The Trans-Pacific Partnership is the trade agreement right at the top of the list at the moment that should be out there for the public to scrutinise, to understand. There should be a thorough debate in this place firstly about what it means for the Australian economy, for Australia's environmental and industrial relations standards because we know they are in the target when these agreements operate. But there is also the issue of biosecurity. What does it mean in terms of how trade is conducted? When you hear from the Nationals, you are not going to hear them say, 'Let's learn how our trade arrangements are going to play out in the coming years, the coming decade'.

Photo of Bridget McKenzieBridget McKenzie (Victoria, National Party) Share this | | Hansard source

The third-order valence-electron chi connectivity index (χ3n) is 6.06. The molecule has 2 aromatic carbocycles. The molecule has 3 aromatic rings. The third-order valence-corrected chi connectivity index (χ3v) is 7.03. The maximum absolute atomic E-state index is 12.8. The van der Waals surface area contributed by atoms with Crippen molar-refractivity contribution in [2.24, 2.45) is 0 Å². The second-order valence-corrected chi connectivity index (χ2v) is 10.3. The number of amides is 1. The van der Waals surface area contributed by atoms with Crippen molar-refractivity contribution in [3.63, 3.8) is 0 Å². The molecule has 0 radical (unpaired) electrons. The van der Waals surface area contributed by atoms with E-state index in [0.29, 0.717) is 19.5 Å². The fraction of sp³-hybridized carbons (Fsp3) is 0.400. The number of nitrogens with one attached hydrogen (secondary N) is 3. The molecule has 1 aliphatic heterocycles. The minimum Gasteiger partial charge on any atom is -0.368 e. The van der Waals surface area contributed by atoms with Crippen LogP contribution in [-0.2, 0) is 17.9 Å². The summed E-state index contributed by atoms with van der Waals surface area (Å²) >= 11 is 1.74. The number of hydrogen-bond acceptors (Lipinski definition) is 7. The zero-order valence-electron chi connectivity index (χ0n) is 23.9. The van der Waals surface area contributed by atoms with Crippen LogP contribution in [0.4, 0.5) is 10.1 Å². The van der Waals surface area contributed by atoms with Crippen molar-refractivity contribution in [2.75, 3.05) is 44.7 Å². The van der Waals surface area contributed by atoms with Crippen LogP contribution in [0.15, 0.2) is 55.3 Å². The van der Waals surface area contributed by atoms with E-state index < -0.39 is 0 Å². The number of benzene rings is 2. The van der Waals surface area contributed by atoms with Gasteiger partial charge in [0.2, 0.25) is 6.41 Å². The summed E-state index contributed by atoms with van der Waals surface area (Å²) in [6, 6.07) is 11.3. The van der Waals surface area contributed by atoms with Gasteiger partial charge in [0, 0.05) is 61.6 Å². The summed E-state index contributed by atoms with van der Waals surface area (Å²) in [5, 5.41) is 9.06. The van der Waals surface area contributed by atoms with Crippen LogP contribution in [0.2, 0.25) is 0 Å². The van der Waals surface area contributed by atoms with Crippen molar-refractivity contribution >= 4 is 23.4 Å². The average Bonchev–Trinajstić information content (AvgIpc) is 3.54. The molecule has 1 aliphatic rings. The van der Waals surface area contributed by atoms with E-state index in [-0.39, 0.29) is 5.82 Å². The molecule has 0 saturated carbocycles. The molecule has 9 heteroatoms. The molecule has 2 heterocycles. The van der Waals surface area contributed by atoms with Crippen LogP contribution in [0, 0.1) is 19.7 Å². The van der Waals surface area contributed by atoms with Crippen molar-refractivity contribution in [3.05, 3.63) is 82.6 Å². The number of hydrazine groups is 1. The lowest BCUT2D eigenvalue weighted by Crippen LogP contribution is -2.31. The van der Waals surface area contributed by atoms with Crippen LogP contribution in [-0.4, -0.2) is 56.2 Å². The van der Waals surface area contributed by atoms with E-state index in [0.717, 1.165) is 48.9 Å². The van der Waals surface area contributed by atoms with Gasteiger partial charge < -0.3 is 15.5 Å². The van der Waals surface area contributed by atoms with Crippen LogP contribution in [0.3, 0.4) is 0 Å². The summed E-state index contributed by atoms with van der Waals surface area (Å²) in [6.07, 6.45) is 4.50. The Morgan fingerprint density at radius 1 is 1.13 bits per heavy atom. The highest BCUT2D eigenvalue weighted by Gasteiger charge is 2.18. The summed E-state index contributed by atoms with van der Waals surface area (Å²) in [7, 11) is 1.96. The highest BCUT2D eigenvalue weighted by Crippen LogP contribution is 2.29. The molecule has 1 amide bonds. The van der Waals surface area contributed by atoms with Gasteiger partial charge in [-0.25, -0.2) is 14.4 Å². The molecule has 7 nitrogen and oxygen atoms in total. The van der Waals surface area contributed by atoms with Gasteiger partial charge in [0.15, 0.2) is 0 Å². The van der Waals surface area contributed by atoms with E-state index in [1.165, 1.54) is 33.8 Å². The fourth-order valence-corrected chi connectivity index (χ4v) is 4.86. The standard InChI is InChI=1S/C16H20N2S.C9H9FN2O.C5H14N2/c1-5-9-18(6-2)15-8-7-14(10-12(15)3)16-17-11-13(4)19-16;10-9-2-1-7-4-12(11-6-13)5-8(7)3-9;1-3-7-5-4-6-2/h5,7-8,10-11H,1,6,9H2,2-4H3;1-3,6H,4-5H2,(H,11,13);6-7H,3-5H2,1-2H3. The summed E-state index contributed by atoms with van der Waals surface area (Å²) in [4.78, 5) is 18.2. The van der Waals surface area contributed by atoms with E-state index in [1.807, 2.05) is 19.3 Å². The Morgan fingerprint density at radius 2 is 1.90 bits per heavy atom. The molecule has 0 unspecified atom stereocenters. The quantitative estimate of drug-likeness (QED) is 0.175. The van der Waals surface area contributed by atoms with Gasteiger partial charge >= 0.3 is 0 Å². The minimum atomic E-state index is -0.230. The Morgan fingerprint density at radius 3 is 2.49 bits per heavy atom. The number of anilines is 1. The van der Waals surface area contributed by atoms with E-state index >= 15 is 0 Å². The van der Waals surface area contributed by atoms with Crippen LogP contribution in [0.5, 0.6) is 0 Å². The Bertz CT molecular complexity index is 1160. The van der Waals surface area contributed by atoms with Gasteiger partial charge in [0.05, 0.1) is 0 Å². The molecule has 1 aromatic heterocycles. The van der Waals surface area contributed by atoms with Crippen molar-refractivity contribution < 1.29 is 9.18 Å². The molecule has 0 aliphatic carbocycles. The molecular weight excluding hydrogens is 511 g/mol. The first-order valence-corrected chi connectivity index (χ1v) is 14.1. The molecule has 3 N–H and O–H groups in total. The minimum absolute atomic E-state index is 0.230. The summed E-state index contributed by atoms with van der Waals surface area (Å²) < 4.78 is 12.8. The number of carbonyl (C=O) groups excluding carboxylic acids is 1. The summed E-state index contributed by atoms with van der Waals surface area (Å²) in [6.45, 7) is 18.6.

More jobs in regional Australia.

Photo of Lee RhiannonLee Rhiannon (NSW, Australian Greens) Share this | | Hansard source

I just heard Senator McKenzie say 'more jobs in regional Australia'. The Greens are working hard for more jobs in regional Australia but we want reliable jobs, jobs that are based on industries that are sustainable and on agriculture that is sustainable. If we have biosecurity risks or biosecurity break-outs in our agriculture, that is what is going to devastate jobs in those areas, and this is where Senator McKenzie really trips over her own argument.

Senator McKenzie interjecting